The School of Life Sciences at the University of Dundee, joint with the China Scholarship Council (CSC), is proud to be able to offer a scholarship programme for postgraduate research students. The scholarship covers all tuition fees and research fees and provides living expenses and one return flight ticket to successful candidates. There are up to 5 scholarships of 4 years duration available.
Pests and diseases are a major threat to food security with losses ranging between 20-40%. To meet the unprecedented demands of the growing world population, the FAO estimated that agricultural production needs to increase by 50% by 2050. In combination with crop breeding programmes to increase yield, strategies aimed at reducing crop loss due to plant diseases will contribute significantly to meeting this highly ambitious target. To develop novel and durable approaches to control plant pests and pathogens, and increase food production, it is essential we understand the underlying mechanisms of pathogen virulence.
Cereals are major staple food crops, and yield loss due to fungal pathogens poses a major threat to food security. Barley, Hordeum vulgare, is the fourth most agriculturally important cereal with barley yields being used as feed for livestock, in malting and distilling processes, and food production. Moreover, barley is an excellent cereal model to study mechanisms of host resistance and pathogen infection strategies.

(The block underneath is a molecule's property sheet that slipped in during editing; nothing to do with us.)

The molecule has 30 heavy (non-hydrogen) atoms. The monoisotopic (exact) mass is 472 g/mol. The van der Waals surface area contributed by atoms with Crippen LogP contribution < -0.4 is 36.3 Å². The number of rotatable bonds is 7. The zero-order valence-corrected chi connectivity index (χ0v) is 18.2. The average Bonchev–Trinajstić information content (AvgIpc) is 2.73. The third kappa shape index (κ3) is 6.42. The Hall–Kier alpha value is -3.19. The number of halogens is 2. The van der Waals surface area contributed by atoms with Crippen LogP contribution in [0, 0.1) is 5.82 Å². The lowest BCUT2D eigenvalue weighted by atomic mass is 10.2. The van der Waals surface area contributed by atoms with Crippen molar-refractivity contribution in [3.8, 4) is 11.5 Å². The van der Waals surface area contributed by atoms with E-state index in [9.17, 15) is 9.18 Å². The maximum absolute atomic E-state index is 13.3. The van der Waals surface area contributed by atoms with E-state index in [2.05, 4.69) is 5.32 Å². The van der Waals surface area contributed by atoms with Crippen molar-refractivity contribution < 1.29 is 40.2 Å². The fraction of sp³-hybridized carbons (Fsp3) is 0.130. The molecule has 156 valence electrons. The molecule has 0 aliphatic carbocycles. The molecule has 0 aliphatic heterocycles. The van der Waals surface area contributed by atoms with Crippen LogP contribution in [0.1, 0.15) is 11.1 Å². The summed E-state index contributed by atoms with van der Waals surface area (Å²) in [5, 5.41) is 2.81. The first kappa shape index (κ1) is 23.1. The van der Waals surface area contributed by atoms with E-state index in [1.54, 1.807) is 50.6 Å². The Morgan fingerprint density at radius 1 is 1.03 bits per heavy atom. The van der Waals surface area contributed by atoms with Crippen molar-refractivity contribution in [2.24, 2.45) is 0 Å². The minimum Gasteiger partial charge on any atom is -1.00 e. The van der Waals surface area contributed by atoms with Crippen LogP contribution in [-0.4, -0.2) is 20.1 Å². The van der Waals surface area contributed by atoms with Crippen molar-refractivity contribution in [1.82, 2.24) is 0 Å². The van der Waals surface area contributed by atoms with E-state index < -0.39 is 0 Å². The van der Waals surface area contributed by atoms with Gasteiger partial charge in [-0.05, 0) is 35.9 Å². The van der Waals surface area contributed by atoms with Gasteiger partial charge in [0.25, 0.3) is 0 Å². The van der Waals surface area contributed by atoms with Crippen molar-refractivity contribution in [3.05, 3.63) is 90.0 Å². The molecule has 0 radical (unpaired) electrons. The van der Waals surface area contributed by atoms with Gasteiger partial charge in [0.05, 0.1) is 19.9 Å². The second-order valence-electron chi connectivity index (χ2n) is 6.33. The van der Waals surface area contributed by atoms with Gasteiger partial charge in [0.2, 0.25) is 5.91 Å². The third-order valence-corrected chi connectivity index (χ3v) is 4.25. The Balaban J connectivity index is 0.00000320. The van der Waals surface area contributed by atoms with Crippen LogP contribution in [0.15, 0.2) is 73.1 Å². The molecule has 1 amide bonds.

This project will build on extensive barley genetics resources (germplasm and genomics) and expertise at the James Hutton Institute and University of Dundee to explore the diversity of important fungal pathogens and associate this diversity to virulence. It is well established that plant pathogenic microbes secrete molecules (effectors) inside their host during infection, which are essential for virulence. We will assess the diversity of effector repertoires using state-of-the-art sequencing approaches (eg enrichment sequencing) to gain insight into pathogen populations and effector families. In parallel, we will perform pathogenicity assays on our extensive germplasm collections to link diversity data to virulence.
The student will be provided with training in molecular biology and genetics approaches to characterize fungal pathogen populations, including at the genome sequence level, as well as pathogen virulence assays.
The student will be given the opportunity to, within the framework of the project, develop and apply their own ideas and give direction to their research. The position will be based on the groups Dr. J. Bos (firstname.lastname@example.org), Dr I. Hein (email@example.com), and Dr. J.Russell (firstname.lastname@example.org) at the James Hutton Institute and University of Dundee.